When you put everything in to the system (notebooks, filing cabinets, drawers, bulletin boards) you can clear your desktop, clear your inbox, and clear your mind, he says.  And then, if you're in the office, say, with 30 minutes before a meeting, you can ask it for things you can do there that are important, that will take less than 30 minutes, with priority items first.  Oh and highlight the things you would most like to avoid.

One of the worst things, I've found, is sending someone a task you need done before you can move forward.  It might just be a question that needs answering --not exactly on my "to do" list, but not exactly off it either. The GTD system recommends a “Waiting For” bucket for warehousing things like this.  And it recommends scheduling reminders for things like this, so they aren't lost between the cracks.  A calendar event should also be able to schedule its own reminder.  There's another place called a someday maybe  list where you keep track of your pipe dreams. Fix the motorcycle. Learn the piano, go to China ...   not a real project or action item yet, but who knows.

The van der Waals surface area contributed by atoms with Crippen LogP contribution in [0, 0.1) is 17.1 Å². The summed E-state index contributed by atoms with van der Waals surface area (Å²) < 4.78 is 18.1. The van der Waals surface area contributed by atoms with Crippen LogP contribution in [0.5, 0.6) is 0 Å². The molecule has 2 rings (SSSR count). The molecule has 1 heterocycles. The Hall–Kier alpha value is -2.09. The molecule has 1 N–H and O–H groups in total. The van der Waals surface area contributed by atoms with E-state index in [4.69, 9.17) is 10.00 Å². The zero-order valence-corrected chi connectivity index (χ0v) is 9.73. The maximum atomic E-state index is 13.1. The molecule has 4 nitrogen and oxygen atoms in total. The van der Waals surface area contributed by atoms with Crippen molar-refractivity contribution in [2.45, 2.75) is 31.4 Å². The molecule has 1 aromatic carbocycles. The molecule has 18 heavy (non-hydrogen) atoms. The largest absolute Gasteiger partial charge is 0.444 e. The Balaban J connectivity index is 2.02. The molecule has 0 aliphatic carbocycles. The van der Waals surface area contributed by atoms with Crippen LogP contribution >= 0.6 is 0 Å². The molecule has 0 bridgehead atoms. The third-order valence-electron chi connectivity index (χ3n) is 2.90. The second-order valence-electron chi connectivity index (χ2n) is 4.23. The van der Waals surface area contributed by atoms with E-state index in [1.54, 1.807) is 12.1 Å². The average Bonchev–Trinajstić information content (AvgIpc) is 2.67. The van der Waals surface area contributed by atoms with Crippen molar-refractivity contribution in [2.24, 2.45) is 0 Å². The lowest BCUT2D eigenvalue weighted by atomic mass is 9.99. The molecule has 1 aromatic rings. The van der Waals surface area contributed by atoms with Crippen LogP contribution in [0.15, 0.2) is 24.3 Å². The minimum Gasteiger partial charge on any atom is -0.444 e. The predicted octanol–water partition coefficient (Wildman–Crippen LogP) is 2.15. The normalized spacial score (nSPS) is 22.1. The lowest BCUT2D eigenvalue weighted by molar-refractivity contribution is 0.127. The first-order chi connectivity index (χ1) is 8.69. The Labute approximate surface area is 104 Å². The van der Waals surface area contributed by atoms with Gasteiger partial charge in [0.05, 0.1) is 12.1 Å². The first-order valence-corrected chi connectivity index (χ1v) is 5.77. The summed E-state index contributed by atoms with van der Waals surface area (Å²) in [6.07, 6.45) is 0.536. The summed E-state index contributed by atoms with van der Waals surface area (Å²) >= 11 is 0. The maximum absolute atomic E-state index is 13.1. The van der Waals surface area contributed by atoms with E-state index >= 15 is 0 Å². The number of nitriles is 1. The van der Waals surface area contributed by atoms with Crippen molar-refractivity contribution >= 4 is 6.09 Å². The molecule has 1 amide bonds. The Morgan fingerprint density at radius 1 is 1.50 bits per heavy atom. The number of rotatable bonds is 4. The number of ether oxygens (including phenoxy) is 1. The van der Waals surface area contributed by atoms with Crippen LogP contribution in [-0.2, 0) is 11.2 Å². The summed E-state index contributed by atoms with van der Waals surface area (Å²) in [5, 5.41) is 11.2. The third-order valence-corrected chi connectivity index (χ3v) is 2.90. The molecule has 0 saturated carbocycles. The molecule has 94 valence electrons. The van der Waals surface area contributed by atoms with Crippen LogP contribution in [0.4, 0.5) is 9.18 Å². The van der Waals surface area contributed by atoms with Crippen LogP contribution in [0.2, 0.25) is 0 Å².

But Dave Allen wrote this twelve years ago.  No way I'm going get out notebooks and file folders. I mean I need it synchronized with my email and calendar because that's where I feel like I spend most of my time. 

So, I’m thinking to myself, someone should write an app for that.  Hmm..  I typed in GTD into the Playstore and as it turns out, someone has.  It's called IQtell, and it’s become my favorite application since Google Earth; it does everything I mentioned above and more.  Syncs to my IOS, Windows, and Android devices. Plays nicely with email, calendar and my go-to notepad Evernote.  I can read through my emails and swipe them right into the GTD system, organized correctly and archive the original which is still hyperlinked to the action item.  It sends texts.  Pretty frigging amazing, I must say.

I set it up to show just the tools I use.  I make macros easily, then with just a click I'll file it, schedule it, archive it, schedule a reminder -- whatever -- and move on.

I've become a little evangelical about IQTELL and GTD.

When Google Earth came out I asked my wife to remind me of it the next day because I was sure to think it was a dream. What that did with the world, IQtell has done for my mind. I can finally see it and it's not pretty, I assure you.  But it's working much better now.